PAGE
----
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The Vulkaneifel Nature Park – an opportunity for the future of our region

Werner Klöckner

On 7th May 2010 the state regulation on the “Vulkaneifel Nature Park” was issued. It came into force on 17th June 2010. A celebration took place on 31st May 2010 on the Deudesfeld open-air stage. This concluded more than a decade of continuous effort, consultations and discussions at a local and ministerial level involving all stakeholder groups, but the actual work has only just begun, for it is now time to “breathe life into” the Vulkaneifel Nature Park and use the opportunities it provides for the sustainable development of our region.

The Vulkaneifel Nature Park is the 102nd nature park in Germany and the eighth in Rhineland-Palatinate. It includes the municipalities of Daun, Hillesheim and Kelberg as well as parts of the municipalities of Gerolstein, Obere Kyll, Manderscheid and Ulmen. It covers 980 km², stretching across municipalities in three districts and its north-western edge borders the North Eifel Nature Park.

The idea of a nature park goes back to the Hamburg businessman and conservationist Dr. Alfred Töpfer, who in 1956 called for a programme to initially establish 25 nature parks. He saw nature parks as “large areas” that all “public, protected recreational areas” should be. In 1959, in their report on “Landscapes suitable to be chosen as nature parks”, the Federal Institute for Spatial Development set out the following guidelines:

Guideline 1: When nature parks are created, all the endeavours and measures must focus on people….modern people need a modern landscape in which urban residents can find beauty, peace and recreation and rural residents can earn a decent living…“

Guideline 2: Nature parks’ location and environment should be orientated to the large cities and conurbations… Predominantly suitable landscapes will be quiet, beautiful, rural areas, at least half of which will be wooded, if possible in the hills or mountains.“

These guidelines include two key elements that are not only still valid but have been strengthened and expanded due to changes in the law since then:

Firstly, the close link between conservation and recreation, in which people, and not nature, are the focus and secondly, the equal value given to the recreation of urban residents and the economic activity of rural residents (“a decent living”).

The Federal Nature Conservation Act of 25th March 2002 expanded and refined the responsibilities of nature parks with respect to sustainable development. This states that nature parks will strive to provide sustainable tourism and lasting ecological land use. The central message is the promotion of sustainable regional development. In Rhineland-Palatinate this federal regulation was succeeded by the Nature Conservation Act of 28th September 2005.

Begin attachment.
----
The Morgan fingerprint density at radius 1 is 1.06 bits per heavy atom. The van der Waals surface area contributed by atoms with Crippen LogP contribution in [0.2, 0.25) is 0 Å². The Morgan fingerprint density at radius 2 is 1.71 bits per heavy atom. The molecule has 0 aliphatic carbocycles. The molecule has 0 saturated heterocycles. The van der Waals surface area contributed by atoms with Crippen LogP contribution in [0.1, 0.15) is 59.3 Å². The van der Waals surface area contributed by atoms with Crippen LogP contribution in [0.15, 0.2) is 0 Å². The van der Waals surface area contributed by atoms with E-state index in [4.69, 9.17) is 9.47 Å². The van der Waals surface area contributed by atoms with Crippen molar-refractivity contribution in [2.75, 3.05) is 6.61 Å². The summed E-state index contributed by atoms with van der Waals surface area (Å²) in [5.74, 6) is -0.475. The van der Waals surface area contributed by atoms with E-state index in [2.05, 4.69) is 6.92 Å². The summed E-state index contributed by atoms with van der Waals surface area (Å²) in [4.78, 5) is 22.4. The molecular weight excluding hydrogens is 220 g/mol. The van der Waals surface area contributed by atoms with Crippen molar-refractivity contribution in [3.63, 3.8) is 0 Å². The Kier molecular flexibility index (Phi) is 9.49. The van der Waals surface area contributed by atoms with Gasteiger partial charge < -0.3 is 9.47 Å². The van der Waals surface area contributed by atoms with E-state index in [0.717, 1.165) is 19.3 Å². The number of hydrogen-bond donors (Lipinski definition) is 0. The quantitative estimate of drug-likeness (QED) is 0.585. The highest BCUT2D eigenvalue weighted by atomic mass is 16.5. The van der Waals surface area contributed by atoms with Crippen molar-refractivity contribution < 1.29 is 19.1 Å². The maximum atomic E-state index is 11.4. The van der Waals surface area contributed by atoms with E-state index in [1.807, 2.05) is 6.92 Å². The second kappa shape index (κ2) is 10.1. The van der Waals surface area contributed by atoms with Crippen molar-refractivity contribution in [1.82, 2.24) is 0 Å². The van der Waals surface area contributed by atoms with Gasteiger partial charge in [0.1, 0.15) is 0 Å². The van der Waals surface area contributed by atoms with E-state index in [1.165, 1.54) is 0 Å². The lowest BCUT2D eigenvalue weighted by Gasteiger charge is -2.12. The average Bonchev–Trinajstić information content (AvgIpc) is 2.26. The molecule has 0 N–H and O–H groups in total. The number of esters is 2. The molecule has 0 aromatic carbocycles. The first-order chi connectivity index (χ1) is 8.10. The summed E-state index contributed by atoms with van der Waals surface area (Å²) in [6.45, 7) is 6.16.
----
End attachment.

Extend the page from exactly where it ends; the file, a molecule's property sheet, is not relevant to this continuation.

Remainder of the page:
The fact that the process that led up to the nature park regulation being issued took more than a decade is probably because raising awareness of the central elements and expanded responsibilities of the nature park required intensive discussions. Supporters, objectors and those considering the issue across all the stakeholder groups should ultimately not just be satisfied, but rather inspired and motivated in their approach to the nature park. The premise in all of this is that real people are the focus in the Vulkaneifel.

Following on from the nature park regulation it is now the responsibility of the Vulkaneifel Nature Park to,

  • protect, maintain and develop the Vulkaneifel as a single large area of natural and scenic importance with its evidence of volcanic activity, maars, moors, streams, meadows, pastures, valleys, mountains, forests and dry grasslands, and to preserve or re-establish the quality of the ecosystem,
  • to promote and develop its specific suitability as a green space for sustainable recreation and environmental tourism including sport,
  • to preserve and develop through different uses the characteristic variety, uniqueness and beauty of the landscape and its bio- and biotope diversity, thereby striving for environmentally sustainable land use,
  • to increase sustainable regional added value on the basis of its natural, cultural and economic qualities through the cooperation of all those involved and concerned, taking into account industry, including mining operations,
  • to preserve, maintain and develop the cultural and recreational landscape including agriculture and forestry,
  • as well as promote overall sustainable regional development.


As this is legal wording it all sounds rather pompous and exacting. Fundamentally, it is about shaping the future using the instrument of regional development, rather than being subject to globalisation and metropolitan politics.

Endogenous, or independent, regional development arose in the 1970s as an opposition movement to the global economy and the central location policy. It saw itself then as a development that was quite deliberately based on the appreciation of the decentralised potential in the rural area. As part of the discussions on sustainability it came to be known from 1995 as “sustainable regional development”. From then onwards, the European Union also linked important regional support programmes to this new idea.


Compared to the other nature parks in Rhineland-Palatinate, the Vulkaneifel Nature Park has some special features: